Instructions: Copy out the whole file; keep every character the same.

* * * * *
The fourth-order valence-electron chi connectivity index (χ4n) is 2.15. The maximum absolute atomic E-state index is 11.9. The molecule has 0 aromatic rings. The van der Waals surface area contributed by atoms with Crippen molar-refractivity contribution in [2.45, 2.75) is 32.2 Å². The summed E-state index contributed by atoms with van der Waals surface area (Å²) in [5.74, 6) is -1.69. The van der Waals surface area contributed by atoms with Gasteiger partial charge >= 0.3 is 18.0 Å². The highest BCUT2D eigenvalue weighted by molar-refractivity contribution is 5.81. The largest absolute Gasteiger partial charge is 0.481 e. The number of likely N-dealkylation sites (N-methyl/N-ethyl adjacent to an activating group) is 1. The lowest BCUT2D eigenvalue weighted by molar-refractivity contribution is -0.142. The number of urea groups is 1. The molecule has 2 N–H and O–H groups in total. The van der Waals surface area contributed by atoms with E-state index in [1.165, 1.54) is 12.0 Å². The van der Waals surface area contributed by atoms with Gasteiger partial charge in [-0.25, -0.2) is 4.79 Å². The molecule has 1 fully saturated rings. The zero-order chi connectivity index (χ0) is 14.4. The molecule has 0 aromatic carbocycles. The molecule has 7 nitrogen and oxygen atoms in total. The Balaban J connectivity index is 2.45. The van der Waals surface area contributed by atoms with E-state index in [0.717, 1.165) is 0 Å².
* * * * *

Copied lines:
The fourth-order valence-electron chi connectivity index (χ4n) is 2.15. The maximum absolute atomic E-state index is 11.9. The molecule has 0 aromatic rings. The van der Waals surface area contributed by atoms with Crippen molar-refractivity contribution in [2.45, 2.75) is 32.2 Å². The summed E-state index contributed by atoms with van der Waals surface area (Å²) in [5.74, 6) is -1.69. The van der Waals surface area contributed by atoms with Gasteiger partial charge >= 0.3 is 18.0 Å². The highest BCUT2D eigenvalue weighted by molar-refractivity contribution is 5.81. The largest absolute Gasteiger partial charge is 0.481 e. The number of likely N-dealkylation sites (N-methyl/N-ethyl adjacent to an activating group) is 1. The lowest BCUT2D eigenvalue weighted by molar-refractivity contribution is -0.142. The number of urea groups is 1. The molecule has 2 N–H and O–H groups in total. The van der Waals surface area contributed by atoms with E-state index in [1.165, 1.54) is 12.0 Å². The van der Waals surface area contributed by atoms with Gasteiger partial charge in [-0.25, -0.2) is 4.79 Å². The molecule has 1 fully saturated rings. The zero-order chi connectivity index (χ0) is 14.4. The molecule has 0 aromatic carbocycles. The molecule has 7 nitrogen and oxygen atoms in total. The Balaban J connectivity index is 2.45. The van der Waals surface area contributed by atoms with E-state index in [0.717, 1.165) is 0 Å².